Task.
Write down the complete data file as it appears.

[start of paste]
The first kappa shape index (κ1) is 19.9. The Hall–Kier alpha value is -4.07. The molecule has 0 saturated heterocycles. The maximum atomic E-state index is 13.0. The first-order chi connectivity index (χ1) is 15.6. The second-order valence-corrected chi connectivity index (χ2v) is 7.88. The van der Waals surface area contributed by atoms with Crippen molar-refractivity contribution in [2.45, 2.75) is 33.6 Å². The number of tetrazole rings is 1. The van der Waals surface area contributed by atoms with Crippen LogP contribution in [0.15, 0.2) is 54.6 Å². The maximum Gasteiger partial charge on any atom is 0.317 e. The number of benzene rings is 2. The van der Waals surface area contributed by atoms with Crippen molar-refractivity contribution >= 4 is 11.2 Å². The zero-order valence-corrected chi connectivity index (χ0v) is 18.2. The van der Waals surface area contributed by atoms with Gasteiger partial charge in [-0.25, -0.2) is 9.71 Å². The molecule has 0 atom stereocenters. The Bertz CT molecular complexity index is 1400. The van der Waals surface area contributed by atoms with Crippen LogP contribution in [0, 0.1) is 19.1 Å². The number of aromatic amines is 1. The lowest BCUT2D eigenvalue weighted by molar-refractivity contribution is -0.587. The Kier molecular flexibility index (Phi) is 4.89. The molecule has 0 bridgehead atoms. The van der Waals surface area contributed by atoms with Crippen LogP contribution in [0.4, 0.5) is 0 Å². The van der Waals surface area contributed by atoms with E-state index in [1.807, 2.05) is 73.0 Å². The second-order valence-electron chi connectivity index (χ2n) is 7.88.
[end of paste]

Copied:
The first kappa shape index (κ1) is 19.9. The Hall–Kier alpha value is -4.07. The molecule has 0 saturated heterocycles. The maximum atomic E-state index is 13.0. The first-order chi connectivity index (χ1) is 15.6. The second-order valence-corrected chi connectivity index (χ2v) is 7.88. The van der Waals surface area contributed by atoms with Crippen molar-refractivity contribution in [2.45, 2.75) is 33.6 Å². The number of tetrazole rings is 1. The van der Waals surface area contributed by atoms with Crippen LogP contribution in [0.15, 0.2) is 54.6 Å². The maximum Gasteiger partial charge on any atom is 0.317 e. The number of benzene rings is 2. The van der Waals surface area contributed by atoms with Crippen molar-refractivity contribution >= 4 is 11.2 Å². The zero-order valence-corrected chi connectivity index (χ0v) is 18.2. The van der Waals surface area contributed by atoms with Gasteiger partial charge in [-0.25, -0.2) is 9.71 Å². The molecule has 0 atom stereocenters. The Bertz CT molecular complexity index is 1400. The van der Waals surface area contributed by atoms with Crippen LogP contribution in [0, 0.1) is 19.1 Å². The number of aromatic amines is 1. The lowest BCUT2D eigenvalue weighted by molar-refractivity contribution is -0.587. The Kier molecular flexibility index (Phi) is 4.89. The molecule has 0 bridgehead atoms. The van der Waals surface area contributed by atoms with Crippen LogP contribution in [0.4, 0.5) is 0 Å². The van der Waals surface area contributed by atoms with E-state index in [1.807, 2.05) is 73.0 Å². The second-order valence-electron chi connectivity index (χ2n) is 7.88.